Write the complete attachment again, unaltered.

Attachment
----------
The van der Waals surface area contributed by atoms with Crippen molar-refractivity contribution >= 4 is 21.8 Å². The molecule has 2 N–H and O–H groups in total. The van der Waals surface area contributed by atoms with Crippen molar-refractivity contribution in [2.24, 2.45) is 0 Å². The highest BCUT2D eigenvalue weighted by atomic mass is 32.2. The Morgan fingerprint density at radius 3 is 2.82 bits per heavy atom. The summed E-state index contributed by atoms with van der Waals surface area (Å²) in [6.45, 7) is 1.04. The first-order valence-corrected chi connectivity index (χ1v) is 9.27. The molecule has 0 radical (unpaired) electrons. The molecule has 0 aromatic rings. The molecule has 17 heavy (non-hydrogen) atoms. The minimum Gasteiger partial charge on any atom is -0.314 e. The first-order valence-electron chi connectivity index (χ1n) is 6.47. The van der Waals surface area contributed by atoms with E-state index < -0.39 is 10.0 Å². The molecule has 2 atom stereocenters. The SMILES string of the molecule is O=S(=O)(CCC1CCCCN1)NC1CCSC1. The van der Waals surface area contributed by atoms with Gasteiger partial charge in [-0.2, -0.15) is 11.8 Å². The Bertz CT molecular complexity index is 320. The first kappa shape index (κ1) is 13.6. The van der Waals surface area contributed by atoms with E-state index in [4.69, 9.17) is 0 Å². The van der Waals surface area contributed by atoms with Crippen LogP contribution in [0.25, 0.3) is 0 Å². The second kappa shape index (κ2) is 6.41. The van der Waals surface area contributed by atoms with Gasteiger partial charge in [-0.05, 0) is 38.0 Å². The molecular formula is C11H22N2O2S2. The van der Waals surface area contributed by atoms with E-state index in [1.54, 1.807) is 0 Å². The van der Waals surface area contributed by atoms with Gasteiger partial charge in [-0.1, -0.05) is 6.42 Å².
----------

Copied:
The van der Waals surface area contributed by atoms with Crippen molar-refractivity contribution >= 4 is 21.8 Å². The molecule has 2 N–H and O–H groups in total. The van der Waals surface area contributed by atoms with Crippen molar-refractivity contribution in [2.24, 2.45) is 0 Å². The highest BCUT2D eigenvalue weighted by atomic mass is 32.2. The Morgan fingerprint density at radius 3 is 2.82 bits per heavy atom. The summed E-state index contributed by atoms with van der Waals surface area (Å²) in [6.45, 7) is 1.04. The first-order valence-corrected chi connectivity index (χ1v) is 9.27. The molecule has 0 radical (unpaired) electrons. The molecule has 0 aromatic rings. The molecule has 17 heavy (non-hydrogen) atoms. The minimum Gasteiger partial charge on any atom is -0.314 e. The first-order valence-electron chi connectivity index (χ1n) is 6.47. The van der Waals surface area contributed by atoms with E-state index < -0.39 is 10.0 Å². The molecule has 2 atom stereocenters. The SMILES string of the molecule is O=S(=O)(CCC1CCCCN1)NC1CCSC1. The van der Waals surface area contributed by atoms with Gasteiger partial charge in [-0.2, -0.15) is 11.8 Å². The Bertz CT molecular complexity index is 320. The first kappa shape index (κ1) is 13.6. The van der Waals surface area contributed by atoms with E-state index in [4.69, 9.17) is 0 Å². The van der Waals surface area contributed by atoms with Crippen LogP contribution in [0.25, 0.3) is 0 Å². The second kappa shape index (κ2) is 6.41. The van der Waals surface area contributed by atoms with Gasteiger partial charge in [-0.05, 0) is 38.0 Å². The molecular formula is C11H22N2O2S2. The van der Waals surface area contributed by atoms with E-state index in [1.54, 1.807) is 0 Å². The van der Waals surface area contributed by atoms with Gasteiger partial charge in [-0.1, -0.05) is 6.42 Å².